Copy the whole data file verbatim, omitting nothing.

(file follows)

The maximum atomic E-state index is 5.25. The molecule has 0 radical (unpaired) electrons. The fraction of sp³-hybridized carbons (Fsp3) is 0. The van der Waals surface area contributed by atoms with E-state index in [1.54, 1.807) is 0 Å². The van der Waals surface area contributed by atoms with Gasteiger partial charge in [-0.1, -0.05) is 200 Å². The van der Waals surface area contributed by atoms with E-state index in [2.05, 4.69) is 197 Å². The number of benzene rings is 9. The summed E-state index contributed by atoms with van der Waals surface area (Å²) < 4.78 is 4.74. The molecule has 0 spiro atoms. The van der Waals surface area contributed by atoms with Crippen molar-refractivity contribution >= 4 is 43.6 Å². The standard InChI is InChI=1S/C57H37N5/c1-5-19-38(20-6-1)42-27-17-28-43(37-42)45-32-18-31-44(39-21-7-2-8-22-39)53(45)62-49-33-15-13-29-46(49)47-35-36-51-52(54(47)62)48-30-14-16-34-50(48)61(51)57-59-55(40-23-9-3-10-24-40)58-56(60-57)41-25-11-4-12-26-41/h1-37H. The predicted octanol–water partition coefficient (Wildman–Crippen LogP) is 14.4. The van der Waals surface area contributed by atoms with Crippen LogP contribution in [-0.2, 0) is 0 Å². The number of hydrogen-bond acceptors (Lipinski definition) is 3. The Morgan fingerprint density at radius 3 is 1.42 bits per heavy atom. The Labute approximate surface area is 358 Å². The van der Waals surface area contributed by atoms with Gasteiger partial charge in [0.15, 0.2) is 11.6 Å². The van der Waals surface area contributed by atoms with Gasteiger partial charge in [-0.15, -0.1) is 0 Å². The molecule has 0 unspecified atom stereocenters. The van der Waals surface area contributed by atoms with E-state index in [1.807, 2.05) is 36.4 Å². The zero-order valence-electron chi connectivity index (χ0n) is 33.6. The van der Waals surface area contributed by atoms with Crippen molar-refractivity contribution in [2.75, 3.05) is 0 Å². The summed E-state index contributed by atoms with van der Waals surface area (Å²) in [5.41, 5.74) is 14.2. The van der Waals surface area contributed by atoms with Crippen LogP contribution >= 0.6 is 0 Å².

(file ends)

The maximum atomic E-state index is 5.25. The molecule has 0 radical (unpaired) electrons. The fraction of sp³-hybridized carbons (Fsp3) is 0. The van der Waals surface area contributed by atoms with E-state index in [1.54, 1.807) is 0 Å². The van der Waals surface area contributed by atoms with Gasteiger partial charge in [-0.1, -0.05) is 200 Å². The van der Waals surface area contributed by atoms with E-state index in [2.05, 4.69) is 197 Å². The number of benzene rings is 9. The summed E-state index contributed by atoms with van der Waals surface area (Å²) < 4.78 is 4.74. The molecule has 0 spiro atoms. The van der Waals surface area contributed by atoms with Crippen molar-refractivity contribution >= 4 is 43.6 Å². The standard InChI is InChI=1S/C57H37N5/c1-5-19-38(20-6-1)42-27-17-28-43(37-42)45-32-18-31-44(39-21-7-2-8-22-39)53(45)62-49-33-15-13-29-46(49)47-35-36-51-52(54(47)62)48-30-14-16-34-50(48)61(51)57-59-55(40-23-9-3-10-24-40)58-56(60-57)41-25-11-4-12-26-41/h1-37H. The predicted octanol–water partition coefficient (Wildman–Crippen LogP) is 14.4. The van der Waals surface area contributed by atoms with Crippen LogP contribution in [-0.2, 0) is 0 Å². The number of hydrogen-bond acceptors (Lipinski definition) is 3. The Morgan fingerprint density at radius 3 is 1.42 bits per heavy atom. The Labute approximate surface area is 358 Å². The van der Waals surface area contributed by atoms with Gasteiger partial charge in [0.15, 0.2) is 11.6 Å². The van der Waals surface area contributed by atoms with Gasteiger partial charge in [-0.15, -0.1) is 0 Å². The molecule has 0 unspecified atom stereocenters. The van der Waals surface area contributed by atoms with E-state index in [1.807, 2.05) is 36.4 Å². The zero-order valence-electron chi connectivity index (χ0n) is 33.6. The van der Waals surface area contributed by atoms with Crippen molar-refractivity contribution in [2.75, 3.05) is 0 Å². The summed E-state index contributed by atoms with van der Waals surface area (Å²) in [5.41, 5.74) is 14.2. The van der Waals surface area contributed by atoms with Crippen LogP contribution >= 0.6 is 0 Å².